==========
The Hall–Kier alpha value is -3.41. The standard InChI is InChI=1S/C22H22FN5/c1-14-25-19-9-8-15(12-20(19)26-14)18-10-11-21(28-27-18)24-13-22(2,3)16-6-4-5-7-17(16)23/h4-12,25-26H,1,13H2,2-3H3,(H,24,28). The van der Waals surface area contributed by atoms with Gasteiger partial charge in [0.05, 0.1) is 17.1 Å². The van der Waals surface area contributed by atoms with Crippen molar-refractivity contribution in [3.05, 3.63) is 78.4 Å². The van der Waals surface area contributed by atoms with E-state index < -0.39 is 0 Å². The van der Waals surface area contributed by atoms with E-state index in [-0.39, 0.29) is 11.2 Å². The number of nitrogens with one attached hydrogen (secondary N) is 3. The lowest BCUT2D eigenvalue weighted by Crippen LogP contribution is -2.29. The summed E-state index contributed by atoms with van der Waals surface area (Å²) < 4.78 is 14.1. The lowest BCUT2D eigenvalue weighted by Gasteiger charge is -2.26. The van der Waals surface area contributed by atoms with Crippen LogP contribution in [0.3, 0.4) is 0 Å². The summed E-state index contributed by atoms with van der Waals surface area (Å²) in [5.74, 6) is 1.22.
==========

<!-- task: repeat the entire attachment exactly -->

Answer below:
The Hall–Kier alpha value is -3.41. The standard InChI is InChI=1S/C22H22FN5/c1-14-25-19-9-8-15(12-20(19)26-14)18-10-11-21(28-27-18)24-13-22(2,3)16-6-4-5-7-17(16)23/h4-12,25-26H,1,13H2,2-3H3,(H,24,28). The van der Waals surface area contributed by atoms with Gasteiger partial charge in [0.05, 0.1) is 17.1 Å². The van der Waals surface area contributed by atoms with Crippen molar-refractivity contribution in [3.05, 3.63) is 78.4 Å². The van der Waals surface area contributed by atoms with E-state index < -0.39 is 0 Å². The van der Waals surface area contributed by atoms with E-state index in [-0.39, 0.29) is 11.2 Å². The number of nitrogens with one attached hydrogen (secondary N) is 3. The lowest BCUT2D eigenvalue weighted by Crippen LogP contribution is -2.29. The summed E-state index contributed by atoms with van der Waals surface area (Å²) < 4.78 is 14.1. The lowest BCUT2D eigenvalue weighted by Gasteiger charge is -2.26. The van der Waals surface area contributed by atoms with Crippen LogP contribution in [0.3, 0.4) is 0 Å². The summed E-state index contributed by atoms with van der Waals surface area (Å²) in [5.74, 6) is 1.22.